Volksraad (Dutch East Indies)

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A People's Council (Volksraad) for the Dutch East Indies was provided for by law in 1916, but its establishment was procrastinated until the actual installation of the Council in 1918. It was a hesitant and slow attempt at democratisation of the Dutch East Indies. The power of the Volksraad was limited as it only had advisory powers. Although part of the council was elected only a small proportion of the population had voting rights.[1]

Opening of the Volksraad, Batavia 18 May 1918.

The Volksraad had sixty members: 30 members from various indigenous groups, 25 European, and 5 from Chinese, Arab and other Foreign Orientals. The Volksraad was reconstituted every four years. The members of the Council were partly chosen, partly appointed by the colonial administration.[1]

History

Volksraad members in 1918: D. Birnie (appointed), Kan Hok Hoei (appointed), R. Sastro Widjono (elected) and Mas Ngabehi Dwidjo Sewojo (appointed)

The Volksraad was founded in Weltevreden, Batavia, Java, as an infant form of democratic representation on 18 May 1918 by the "ethical" colonial chief executive Johan Paul, Count van Limburg Stirum (1873–1948), who was Governor-General of the Dutch East Indies from 1916 to 1921.

In 1925 the Volksraad was made a semilegislative body; although decisions were still made by the Dutch government, the governor-general was expected to consult the Volksraad on major issues.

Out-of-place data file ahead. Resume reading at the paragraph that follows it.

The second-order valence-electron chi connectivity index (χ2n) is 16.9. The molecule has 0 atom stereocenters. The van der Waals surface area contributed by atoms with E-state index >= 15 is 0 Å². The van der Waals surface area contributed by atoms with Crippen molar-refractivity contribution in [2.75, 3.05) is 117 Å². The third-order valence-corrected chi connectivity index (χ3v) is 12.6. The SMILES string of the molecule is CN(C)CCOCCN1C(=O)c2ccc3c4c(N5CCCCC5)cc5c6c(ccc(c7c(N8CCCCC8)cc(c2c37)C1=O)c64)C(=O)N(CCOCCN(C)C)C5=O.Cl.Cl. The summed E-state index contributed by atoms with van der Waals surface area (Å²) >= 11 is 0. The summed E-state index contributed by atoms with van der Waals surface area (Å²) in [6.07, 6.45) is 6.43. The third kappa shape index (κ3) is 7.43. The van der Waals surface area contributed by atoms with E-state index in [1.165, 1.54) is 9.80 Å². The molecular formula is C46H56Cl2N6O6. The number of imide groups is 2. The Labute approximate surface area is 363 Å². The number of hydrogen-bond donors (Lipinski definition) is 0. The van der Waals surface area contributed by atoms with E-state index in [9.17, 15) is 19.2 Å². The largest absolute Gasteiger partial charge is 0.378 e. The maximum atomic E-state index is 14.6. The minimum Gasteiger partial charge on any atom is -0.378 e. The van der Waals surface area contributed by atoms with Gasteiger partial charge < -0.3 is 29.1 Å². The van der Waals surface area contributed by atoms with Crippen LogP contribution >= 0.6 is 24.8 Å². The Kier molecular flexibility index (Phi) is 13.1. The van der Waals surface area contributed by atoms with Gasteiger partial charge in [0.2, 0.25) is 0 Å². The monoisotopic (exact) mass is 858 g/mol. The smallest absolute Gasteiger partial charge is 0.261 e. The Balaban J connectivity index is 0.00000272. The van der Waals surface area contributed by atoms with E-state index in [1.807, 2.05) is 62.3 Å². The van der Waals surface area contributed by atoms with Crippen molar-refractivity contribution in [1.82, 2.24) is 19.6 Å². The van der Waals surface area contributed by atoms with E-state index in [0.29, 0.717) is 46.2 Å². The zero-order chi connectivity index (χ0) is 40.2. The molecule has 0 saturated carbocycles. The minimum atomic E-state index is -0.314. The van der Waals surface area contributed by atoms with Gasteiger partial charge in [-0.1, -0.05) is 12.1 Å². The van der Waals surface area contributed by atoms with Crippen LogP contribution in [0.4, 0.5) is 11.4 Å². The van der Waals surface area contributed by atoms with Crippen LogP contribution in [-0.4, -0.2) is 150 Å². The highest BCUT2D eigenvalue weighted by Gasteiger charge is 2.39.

The Soetardjo Petition was submitted by some progressive members in 1936, led by Soetardjo Kartohadikusumo, requesting independence for Indonesia as part of a Dutch commonwealth within ten years.

The last election was in 1939. In 1942 the Volksraad was dissolved during the Japanese occupation.[2]

In 1945 the Volksraad building located in Weltevreden was renamed the Pancasila building.

Members

The term of office for Volksraad members was three years, in 1925 increased to four years. Famous Indo-European members included Karel Zaalberg and Dick de Hoog.

There were also representatives of the colony's Vreemde Oosterlingen, or 'Foreign Orientals', including Chinese members, such as Khouw Kim An, Majoor der Chinezen, H. H. Kan, Loa Sek Hie and Phoa Liong Gie. Arab members included Sayyid Ismail bin Sayyid Abdoellah bin Alwi Alatas.

Among prominent indigenous parliamentarians in the Volksraad were the Javanese Tjokroaminoto and Mohammad Husni Thamrin, the Bantenese-Sundanese Ahmad Djajadiningrat, the Sumatran Agus Salim and the Menadonese Sam Ratulangi.

Gallery

References

Notes and citations

  1. ^ a b Harry J. Benda, S.L. van der Wal, "De Volksraad en de staatkundige ontwikkeling van Nederlandsch-Indië: The Peoples Council and the political development of the Netherlands-Indies." (With an introduction and survey of the documents in English). (Publisher: J.B. Wolters, Leiden, 1965.)
  2. ^ Volksraad article Britannica.

Bibliography

  • Palmer and Colton. A History of the Modern World (McGraw-Hill, Inc. 1992). ISBN 0-07-557417-9
  • Ricklefs, M. C. A History of Modern Indonesia Since c. 1300 (Stanford University Press, 2001).[1]

External links

  • Dutch East Indies, website dedicated to Dutch-Indonesian community
  • Volksraad article Britannica.
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